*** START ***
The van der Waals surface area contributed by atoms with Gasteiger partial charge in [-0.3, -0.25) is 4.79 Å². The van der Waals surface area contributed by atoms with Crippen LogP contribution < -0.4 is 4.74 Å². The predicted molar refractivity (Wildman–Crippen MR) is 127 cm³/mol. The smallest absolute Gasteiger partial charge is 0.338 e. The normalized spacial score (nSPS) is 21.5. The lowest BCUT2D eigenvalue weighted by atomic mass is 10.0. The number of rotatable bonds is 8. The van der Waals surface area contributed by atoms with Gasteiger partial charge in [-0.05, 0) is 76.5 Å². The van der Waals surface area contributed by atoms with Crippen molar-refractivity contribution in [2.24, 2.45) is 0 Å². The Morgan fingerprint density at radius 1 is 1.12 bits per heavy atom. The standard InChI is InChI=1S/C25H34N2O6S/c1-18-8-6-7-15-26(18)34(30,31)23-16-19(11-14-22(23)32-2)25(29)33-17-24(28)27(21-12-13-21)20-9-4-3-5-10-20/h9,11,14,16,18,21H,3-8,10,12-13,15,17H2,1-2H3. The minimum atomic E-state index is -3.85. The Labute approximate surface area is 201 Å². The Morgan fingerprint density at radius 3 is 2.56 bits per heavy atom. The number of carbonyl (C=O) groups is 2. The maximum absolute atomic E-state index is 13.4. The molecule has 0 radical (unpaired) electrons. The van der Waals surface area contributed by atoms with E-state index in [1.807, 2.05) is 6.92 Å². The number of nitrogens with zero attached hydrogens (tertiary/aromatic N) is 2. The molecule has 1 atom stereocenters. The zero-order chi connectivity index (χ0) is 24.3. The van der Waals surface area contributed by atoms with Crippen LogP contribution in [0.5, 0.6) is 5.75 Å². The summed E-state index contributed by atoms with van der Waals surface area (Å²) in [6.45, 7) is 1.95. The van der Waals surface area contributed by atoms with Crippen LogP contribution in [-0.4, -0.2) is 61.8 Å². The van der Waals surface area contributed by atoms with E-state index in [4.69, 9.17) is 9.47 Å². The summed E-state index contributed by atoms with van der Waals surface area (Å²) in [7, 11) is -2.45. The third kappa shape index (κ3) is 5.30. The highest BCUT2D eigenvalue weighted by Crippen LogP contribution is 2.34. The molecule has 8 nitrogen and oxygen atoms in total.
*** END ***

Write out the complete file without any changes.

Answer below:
The van der Waals surface area contributed by atoms with Gasteiger partial charge in [-0.3, -0.25) is 4.79 Å². The van der Waals surface area contributed by atoms with Crippen LogP contribution < -0.4 is 4.74 Å². The predicted molar refractivity (Wildman–Crippen MR) is 127 cm³/mol. The smallest absolute Gasteiger partial charge is 0.338 e. The normalized spacial score (nSPS) is 21.5. The lowest BCUT2D eigenvalue weighted by atomic mass is 10.0. The number of rotatable bonds is 8. The van der Waals surface area contributed by atoms with Gasteiger partial charge in [-0.05, 0) is 76.5 Å². The van der Waals surface area contributed by atoms with Crippen molar-refractivity contribution in [2.24, 2.45) is 0 Å². The Morgan fingerprint density at radius 1 is 1.12 bits per heavy atom. The standard InChI is InChI=1S/C25H34N2O6S/c1-18-8-6-7-15-26(18)34(30,31)23-16-19(11-14-22(23)32-2)25(29)33-17-24(28)27(21-12-13-21)20-9-4-3-5-10-20/h9,11,14,16,18,21H,3-8,10,12-13,15,17H2,1-2H3. The minimum atomic E-state index is -3.85. The Labute approximate surface area is 201 Å². The Morgan fingerprint density at radius 3 is 2.56 bits per heavy atom. The number of carbonyl (C=O) groups is 2. The maximum absolute atomic E-state index is 13.4. The molecule has 0 radical (unpaired) electrons. The van der Waals surface area contributed by atoms with E-state index in [1.807, 2.05) is 6.92 Å². The number of nitrogens with zero attached hydrogens (tertiary/aromatic N) is 2. The molecule has 1 atom stereocenters. The zero-order chi connectivity index (χ0) is 24.3. The van der Waals surface area contributed by atoms with Crippen LogP contribution in [0.5, 0.6) is 5.75 Å². The summed E-state index contributed by atoms with van der Waals surface area (Å²) in [6.45, 7) is 1.95. The van der Waals surface area contributed by atoms with Crippen LogP contribution in [-0.4, -0.2) is 61.8 Å². The van der Waals surface area contributed by atoms with E-state index in [4.69, 9.17) is 9.47 Å². The summed E-state index contributed by atoms with van der Waals surface area (Å²) in [7, 11) is -2.45. The third kappa shape index (κ3) is 5.30. The highest BCUT2D eigenvalue weighted by Crippen LogP contribution is 2.34. The molecule has 8 nitrogen and oxygen atoms in total.